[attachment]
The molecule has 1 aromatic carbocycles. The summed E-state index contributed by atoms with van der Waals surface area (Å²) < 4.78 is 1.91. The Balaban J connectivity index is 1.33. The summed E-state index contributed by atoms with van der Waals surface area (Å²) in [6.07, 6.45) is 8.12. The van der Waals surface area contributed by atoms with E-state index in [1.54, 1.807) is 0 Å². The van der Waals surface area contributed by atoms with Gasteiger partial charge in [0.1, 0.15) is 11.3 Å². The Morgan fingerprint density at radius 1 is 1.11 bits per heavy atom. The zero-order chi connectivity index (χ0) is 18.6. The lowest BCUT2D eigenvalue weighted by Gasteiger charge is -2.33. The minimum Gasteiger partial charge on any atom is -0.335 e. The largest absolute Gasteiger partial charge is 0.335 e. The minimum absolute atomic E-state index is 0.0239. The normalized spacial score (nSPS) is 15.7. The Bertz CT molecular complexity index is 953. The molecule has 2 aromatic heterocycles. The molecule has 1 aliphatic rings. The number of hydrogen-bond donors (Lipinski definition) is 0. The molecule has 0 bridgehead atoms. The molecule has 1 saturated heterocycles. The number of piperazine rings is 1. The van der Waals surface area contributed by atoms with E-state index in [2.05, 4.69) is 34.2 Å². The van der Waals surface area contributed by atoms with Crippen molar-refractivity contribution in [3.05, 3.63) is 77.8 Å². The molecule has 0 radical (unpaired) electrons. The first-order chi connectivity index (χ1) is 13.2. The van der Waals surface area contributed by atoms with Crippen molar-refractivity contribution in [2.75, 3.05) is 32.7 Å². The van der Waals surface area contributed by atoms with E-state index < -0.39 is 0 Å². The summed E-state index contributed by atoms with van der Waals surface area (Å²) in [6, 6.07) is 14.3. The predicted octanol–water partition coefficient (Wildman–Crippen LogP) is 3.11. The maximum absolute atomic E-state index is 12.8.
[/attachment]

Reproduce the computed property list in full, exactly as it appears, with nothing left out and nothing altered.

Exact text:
The molecule has 1 aromatic carbocycles. The summed E-state index contributed by atoms with van der Waals surface area (Å²) < 4.78 is 1.91. The Balaban J connectivity index is 1.33. The summed E-state index contributed by atoms with van der Waals surface area (Å²) in [6.07, 6.45) is 8.12. The van der Waals surface area contributed by atoms with E-state index in [1.54, 1.807) is 0 Å². The van der Waals surface area contributed by atoms with Gasteiger partial charge in [0.1, 0.15) is 11.3 Å². The Morgan fingerprint density at radius 1 is 1.11 bits per heavy atom. The zero-order chi connectivity index (χ0) is 18.6. The lowest BCUT2D eigenvalue weighted by Gasteiger charge is -2.33. The minimum Gasteiger partial charge on any atom is -0.335 e. The largest absolute Gasteiger partial charge is 0.335 e. The minimum absolute atomic E-state index is 0.0239. The normalized spacial score (nSPS) is 15.7. The Bertz CT molecular complexity index is 953. The molecule has 2 aromatic heterocycles. The molecule has 1 aliphatic rings. The number of hydrogen-bond donors (Lipinski definition) is 0. The molecule has 0 bridgehead atoms. The molecule has 1 saturated heterocycles. The number of piperazine rings is 1. The van der Waals surface area contributed by atoms with E-state index in [2.05, 4.69) is 34.2 Å². The van der Waals surface area contributed by atoms with Crippen molar-refractivity contribution in [3.05, 3.63) is 77.8 Å². The molecule has 0 radical (unpaired) electrons. The first-order chi connectivity index (χ1) is 13.2. The van der Waals surface area contributed by atoms with Crippen molar-refractivity contribution in [2.75, 3.05) is 32.7 Å². The van der Waals surface area contributed by atoms with E-state index < -0.39 is 0 Å². The summed E-state index contributed by atoms with van der Waals surface area (Å²) in [6, 6.07) is 14.3. The predicted octanol–water partition coefficient (Wildman–Crippen LogP) is 3.11. The maximum absolute atomic E-state index is 12.8.